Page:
The Honor Of John McCain
Man, this election is going to be like going up against a Klingon, with all of the recitations of honor. Only the man they're describing is in no way honorable.
First, the campaign finance update. The New York Times and the Washington Post move along the story today. The Times focuses on the fact that McCain benefited from the public system by having his ballot access fees in Ohio waived. This is pretty unequivocal and a clear instance of using public money to benefit himself, then dropping out when it didn't. The Post goes after the issue of the bank loan.
Sen. John McCain's campaign and a Bethesda bank strongly defended $4 million in loans yesterday, as Democrats questioned their legality and said that the way they were secured requires the Arizona Republican to abide by federal spending restrictions.
On Monday, the Democratic National Committee filed a complaint with the FEC arguing that the way the loans were structured -- by using the promise of federal matching funds as collateral -- requires McCain to remain in the system. McCain "secured a $4 million line of credit to keep his campaign afloat by using public financing as collateral. He should follow the law," said Howard Dean, the DNC chairman.
The reform organizations who you'd think would have a particular interest in this issue - I mean, this sets a horrible precedent that you can use the public system to your benefit and then drop out whenever you want, leaving taxpayers holding the bag - are still silent, and many campaign finance experts are saddened by this turn of events.
It goes too far to say that a number of these reform outfits are favoring the McCain Presidential candidacy. They are more, more than anything else, protecting themselves. To a fault, they have invested heavily in the McCain asset base: he has fought their fights, introduced their bills, promoted their regulatory agendas, helped them secure good press for this all. After so great a dependence on him, the costs of his diminished luster on reform issues are also theirs to pay.
It appears that these organizations are calculating that, by keeping their own counsel in the McCain matter, they will limit their costs. Saying nothing now, on the Presidential bank loan (and Gold raises other recent questions), serves to reduce visibility of the charges and, conceivably, to contain them, raising the chance that they will more simmer in the back pages than blaze, red-hot, on the front page.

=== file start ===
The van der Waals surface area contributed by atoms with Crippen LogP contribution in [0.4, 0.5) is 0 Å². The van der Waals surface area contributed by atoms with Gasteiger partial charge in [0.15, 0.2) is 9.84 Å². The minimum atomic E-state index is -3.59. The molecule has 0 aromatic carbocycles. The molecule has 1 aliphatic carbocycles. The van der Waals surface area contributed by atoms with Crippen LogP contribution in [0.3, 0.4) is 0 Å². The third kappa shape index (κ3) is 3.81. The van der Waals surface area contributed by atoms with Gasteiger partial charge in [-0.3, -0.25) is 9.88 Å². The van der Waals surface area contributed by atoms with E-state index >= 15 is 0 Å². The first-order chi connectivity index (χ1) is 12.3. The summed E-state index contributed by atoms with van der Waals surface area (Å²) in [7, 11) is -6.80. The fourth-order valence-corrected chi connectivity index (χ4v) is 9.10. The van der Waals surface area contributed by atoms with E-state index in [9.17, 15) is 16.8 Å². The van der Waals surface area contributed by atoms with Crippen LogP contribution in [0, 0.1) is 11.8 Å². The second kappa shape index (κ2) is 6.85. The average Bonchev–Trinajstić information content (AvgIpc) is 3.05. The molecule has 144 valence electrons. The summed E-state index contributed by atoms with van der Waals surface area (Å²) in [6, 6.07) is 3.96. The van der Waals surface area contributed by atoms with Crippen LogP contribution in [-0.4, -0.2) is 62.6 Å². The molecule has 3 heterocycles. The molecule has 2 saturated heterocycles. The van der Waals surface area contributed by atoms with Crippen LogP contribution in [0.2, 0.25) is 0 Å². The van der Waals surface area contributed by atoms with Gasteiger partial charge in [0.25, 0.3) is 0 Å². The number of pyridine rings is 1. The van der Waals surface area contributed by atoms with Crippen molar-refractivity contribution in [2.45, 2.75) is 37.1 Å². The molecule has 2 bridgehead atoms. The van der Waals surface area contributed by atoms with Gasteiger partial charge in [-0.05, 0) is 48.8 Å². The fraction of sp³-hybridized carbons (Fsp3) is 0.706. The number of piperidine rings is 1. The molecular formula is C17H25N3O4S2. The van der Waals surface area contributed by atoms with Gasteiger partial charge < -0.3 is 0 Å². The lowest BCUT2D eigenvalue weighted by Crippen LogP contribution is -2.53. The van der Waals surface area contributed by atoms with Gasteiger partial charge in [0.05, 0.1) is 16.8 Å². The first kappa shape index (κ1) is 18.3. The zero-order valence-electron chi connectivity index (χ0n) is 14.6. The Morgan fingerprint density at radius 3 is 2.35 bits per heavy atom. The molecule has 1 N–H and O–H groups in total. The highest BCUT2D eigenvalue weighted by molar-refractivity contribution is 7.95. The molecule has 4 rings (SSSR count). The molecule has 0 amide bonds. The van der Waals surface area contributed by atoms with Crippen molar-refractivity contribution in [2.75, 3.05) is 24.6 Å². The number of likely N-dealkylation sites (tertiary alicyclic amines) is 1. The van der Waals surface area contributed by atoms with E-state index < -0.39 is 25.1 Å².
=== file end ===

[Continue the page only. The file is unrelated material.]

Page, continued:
The self-preservation from these good government groups, letting their publicity magnet get in the way of their reading of the law, is infuriating. But they rely on McCain's "honor".
In fact, McCain is so honorable that he's got a man indicted on 35 counts of fraud and money laundering on his leadership team. Indeed, McCain believes that Rick Renzi, who has vowed to remain in Congress while this transpires, should stay on with the campaign as well - or at least that it "doesn't matter" if he stays. The presumption of innocence notwithstanding, you'd think that whole "honor" thing would come into play when discussing someone with that many black marks against him.
In fact, McCain doesn't have much honor himself when it comes to these issues; he withheld documents while chairing a Senate Indian Affairs Committee investigation into the Abramoff mess, shielding powerful Republicans from the prospect of having their corrupt activities burst into the open.
And then there's the honorable man who warmed up the crowd for him yesterday in Cincinnati, a right-wing radio nut named Bill Cunningham. He went on a tirade with all sorts of smears against Barack Obama, which McCain "distanced himself from". Only he's been all aboard the smear train at several points in his public life, including in this campaign, where he's laughed at questions like "How do we beat the bitch," in reference to Hillary Clinton. Not only that, McCain claimed to have never met Cunningham, but Cunningham says otherwise, and while he's not really to be believed, there's a history of lying on all sides here.
So the "honor" talk around McCain is really execrable, and hollow, and almost totally meaningless. Not that it'll stop.
UPDATE: There is, of course, a lot of honor in being America's worst Senator for children.
CDF ranked members on 10 votes affecting children:
1. Increase minimum wage (H.R. 2)
2. Increase funding for children with disabilities (S. Con. Res. 21)
3. Protect children from unsafe medications (S. 1082)
4. 2008 Budget resolution (S. Con. Res. 21)
5. SCHIP Reauthorization (H.R. 976)
6. College Cost Reduction and Access Act (H.R. 2669)
7. SCHIP (H.R. 976 - motion to concur)
8. DREAM Act (S. 2205)
9. Funding child health and education (H.R. 3043)
10. Improving Head Start programs (H.R. 1429)
McCain has missed 57 percent of Senate votes this session, being absent or voting “present” for 8 out of 10 children-related votes. McCain voted “yes” to increase the minimum wage; his only other vote was voting “no” on SCHIP reauthorization on Aug. 2, 2007.
It would be nice if this little stat became just as ubiquitous as the "Obama is the most liberal member of the Senate" blurb. John "Worst Senator for Children" McCain ought to be his name. Democrats who find their way onto television, take note.